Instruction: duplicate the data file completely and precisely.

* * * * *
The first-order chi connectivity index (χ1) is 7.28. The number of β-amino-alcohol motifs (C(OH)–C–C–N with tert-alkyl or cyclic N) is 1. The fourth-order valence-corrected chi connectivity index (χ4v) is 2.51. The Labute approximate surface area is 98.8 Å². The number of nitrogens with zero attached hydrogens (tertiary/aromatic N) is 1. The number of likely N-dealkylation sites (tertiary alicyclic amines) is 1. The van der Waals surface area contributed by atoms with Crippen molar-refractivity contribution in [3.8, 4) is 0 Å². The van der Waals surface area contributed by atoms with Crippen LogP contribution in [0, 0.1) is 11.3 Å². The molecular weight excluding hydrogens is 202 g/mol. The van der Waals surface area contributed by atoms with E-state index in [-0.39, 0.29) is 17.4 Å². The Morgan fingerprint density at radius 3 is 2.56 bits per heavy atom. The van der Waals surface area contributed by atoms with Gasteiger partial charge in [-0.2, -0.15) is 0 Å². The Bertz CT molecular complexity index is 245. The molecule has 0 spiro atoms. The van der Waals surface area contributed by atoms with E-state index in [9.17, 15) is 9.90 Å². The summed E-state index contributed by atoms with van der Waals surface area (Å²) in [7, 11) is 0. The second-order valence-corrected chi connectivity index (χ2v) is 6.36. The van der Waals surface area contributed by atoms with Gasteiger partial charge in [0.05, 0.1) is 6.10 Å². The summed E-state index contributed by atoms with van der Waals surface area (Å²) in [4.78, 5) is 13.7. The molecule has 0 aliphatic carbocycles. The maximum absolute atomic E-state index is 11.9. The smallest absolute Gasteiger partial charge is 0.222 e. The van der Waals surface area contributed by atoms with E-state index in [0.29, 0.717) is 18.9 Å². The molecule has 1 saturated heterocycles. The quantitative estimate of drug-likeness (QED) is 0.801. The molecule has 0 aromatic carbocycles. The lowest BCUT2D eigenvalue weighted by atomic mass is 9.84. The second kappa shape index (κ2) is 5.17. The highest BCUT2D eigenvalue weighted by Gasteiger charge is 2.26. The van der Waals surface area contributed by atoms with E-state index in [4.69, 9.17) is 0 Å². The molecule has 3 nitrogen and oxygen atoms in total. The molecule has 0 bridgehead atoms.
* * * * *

The first-order chi connectivity index (χ1) is 7.28. The number of β-amino-alcohol motifs (C(OH)–C–C–N with tert-alkyl or cyclic N) is 1. The fourth-order valence-corrected chi connectivity index (χ4v) is 2.51. The Labute approximate surface area is 98.8 Å². The number of nitrogens with zero attached hydrogens (tertiary/aromatic N) is 1. The number of likely N-dealkylation sites (tertiary alicyclic amines) is 1. The van der Waals surface area contributed by atoms with Crippen molar-refractivity contribution in [3.8, 4) is 0 Å². The van der Waals surface area contributed by atoms with Crippen LogP contribution in [0, 0.1) is 11.3 Å². The molecular weight excluding hydrogens is 202 g/mol. The van der Waals surface area contributed by atoms with E-state index in [-0.39, 0.29) is 17.4 Å². The Morgan fingerprint density at radius 3 is 2.56 bits per heavy atom. The van der Waals surface area contributed by atoms with Gasteiger partial charge in [-0.2, -0.15) is 0 Å². The Bertz CT molecular complexity index is 245. The molecule has 0 spiro atoms. The van der Waals surface area contributed by atoms with E-state index in [9.17, 15) is 9.90 Å². The summed E-state index contributed by atoms with van der Waals surface area (Å²) in [7, 11) is 0. The second-order valence-corrected chi connectivity index (χ2v) is 6.36. The van der Waals surface area contributed by atoms with Gasteiger partial charge in [0.05, 0.1) is 6.10 Å². The summed E-state index contributed by atoms with van der Waals surface area (Å²) in [4.78, 5) is 13.7. The molecule has 0 aliphatic carbocycles. The maximum absolute atomic E-state index is 11.9. The smallest absolute Gasteiger partial charge is 0.222 e. The van der Waals surface area contributed by atoms with E-state index in [0.29, 0.717) is 18.9 Å². The molecule has 1 saturated heterocycles. The quantitative estimate of drug-likeness (QED) is 0.801. The molecule has 0 aromatic carbocycles. The lowest BCUT2D eigenvalue weighted by atomic mass is 9.84. The second kappa shape index (κ2) is 5.17. The highest BCUT2D eigenvalue weighted by Gasteiger charge is 2.26. The van der Waals surface area contributed by atoms with E-state index in [4.69, 9.17) is 0 Å². The molecule has 3 nitrogen and oxygen atoms in total. The molecule has 0 bridgehead atoms.